Flight from the Dark

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Flight from the Dark

Lone Wolf - Flight From the Dark - Mass Market - USA - 4th Edition.jpg

Mass market - USA - 4th edition.

Author Joe Denver
Published 1984-??-??
Type Fiction, Game book
Genre Speculative Fiction
Themes Adventure, Fantasy
Age Group Children

Flight from the Dark is a game book written by Joe Denver, illustrated by Gary Chalk, and first published in 1984 in both the UK and USA and later re-printed with various changes in 2007. It is the first book in the Lone Wolf series.

The story describes the destruction of the Kai Monastery and the invading armies of the Darklords and the journey of the sole remaining Kai student to Holmgard to warn the king.


Own?Mass market, USA, 4th edition.
Read?Mass market, USA, 4th edition.

I read my first Lone Wolf book around 1990s. It was my brother's copy of Fire on the Water. I really enjoyed it, but I felt like I was missing out on not having read the first book which I briefly saw, but never got a chance to read it. It wasn't until the early 2000s when I found Flight From the Dark in a used book shop that I finally got a chance to read it.




— This section contains spoilers! —


  • This is a great introduction the to Lone Wolf game world. You learn about the various Kai disciplines, the allies, the various monsters of the world, etc.
  • As game books go, this functions quite well. The combat system is effective enough, random elements are invoked, but not overused, and there are enough choices to get a lot of replay value.
  • I like how there is a coherent plot. If you're at an event you can take part in it, but if you chose a different branch that puts you near it, you hear it going on, but can't interact with it. Also, your decisions have long-term consequences. So, if you don't rescue someone, you can miss out on something later in the book.
  • The Graveyard of the Ancients is a nice creepy section.
  • I appreciate the illustrations, not only of key scenes in the book, but also of the basic items and weapons.


  • It has all the usual failings of the format. A lot of them, like the clunkiness of using a book, pencil and paper, etc. are easily fixed with a computerized version, but others, like the combat system, and having to re-read the same sections dozens of times, are more endemic.
  • The initial character setup is a bit too random for my taste. Your combat skill, endurance points, money, and starting equipment is all random, as is the weapon you're skilled in if you choose the discipline. This means, poor luck when creating your character pretty much guarantees failure later in the book. I prefer fantasy role-playing games where I get to choose what my character is like and ones that give players and equal chance from the beginning.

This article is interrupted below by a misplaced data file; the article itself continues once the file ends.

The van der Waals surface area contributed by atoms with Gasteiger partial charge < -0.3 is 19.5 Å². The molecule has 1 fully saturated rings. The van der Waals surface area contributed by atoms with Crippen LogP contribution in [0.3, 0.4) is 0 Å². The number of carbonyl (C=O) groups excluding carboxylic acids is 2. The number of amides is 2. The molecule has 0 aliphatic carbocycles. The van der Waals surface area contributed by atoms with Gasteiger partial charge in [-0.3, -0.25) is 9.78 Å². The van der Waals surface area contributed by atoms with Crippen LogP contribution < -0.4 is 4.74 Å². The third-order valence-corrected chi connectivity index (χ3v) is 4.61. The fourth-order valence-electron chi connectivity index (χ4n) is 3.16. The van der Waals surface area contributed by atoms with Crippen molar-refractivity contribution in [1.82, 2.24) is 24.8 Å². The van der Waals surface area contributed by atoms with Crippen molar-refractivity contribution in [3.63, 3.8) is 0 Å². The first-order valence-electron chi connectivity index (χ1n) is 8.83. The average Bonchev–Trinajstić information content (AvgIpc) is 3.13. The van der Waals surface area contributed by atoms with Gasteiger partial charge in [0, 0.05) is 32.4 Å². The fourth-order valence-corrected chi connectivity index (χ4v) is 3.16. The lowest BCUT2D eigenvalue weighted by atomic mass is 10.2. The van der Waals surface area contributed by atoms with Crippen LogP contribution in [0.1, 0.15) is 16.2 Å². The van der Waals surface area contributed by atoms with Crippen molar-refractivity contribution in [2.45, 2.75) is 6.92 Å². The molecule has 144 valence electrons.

• Combat is a bit too simplified for my taste. Most battles, though largely influenced by your starting values, are random. The author occasionally alters combat based on choices made just prior to it happening, but that's about it. And, if you don't have a decent number of endurance points going into combat, death is quite likely.
  • In order to give the book more replay value, death is frequent and often unexpected. It think it took me a couple dozen attempts to reach the end for first time, which meant a lot or re-reading the same pages over and over again.
  • The Kai Disciplines are used unevenly throughout the book. Mind over matter is only used three times, while sixth sense is used nine times. Others are not very useful, like hunting. Hunting is only referenced once in the book, but it also lets you skip eating meals. However, it's rare to run out of food, and, even if you do, you only lose 3 endurance points. Compare this to healing which is referenced twice, and heals an endurance point every numbered page. So, if you can't eat, in three more pages, you'll heal back the lost endurance anyway.
  • There are several branches where one option is objectively better than the other. For example, early in the book you can kill a Kraan and have the option of searching its corpse (which yields a free weapon and clue) or not, then both options lead to the same page. I prefer branching plots where there isn't a clearly superior option.
  • A large plot branch near the end of the story where you can refuse to follow a guard to the king makes little sense to follow, contains multiple ways to die, and has no significant benefit. The whole section seems like padded space. It would have been better if the book forced you to separate, then you had to find your way on your own.
  • The sage who murders people who enter his shop in the middle of town doesn't make sense. Nobody has noticed this before and arrested him?
  • I'm not a huge fan of Gary Chalk's illustrations of faces. They're a bit too cartoonish for my taste.


  • Nothing.





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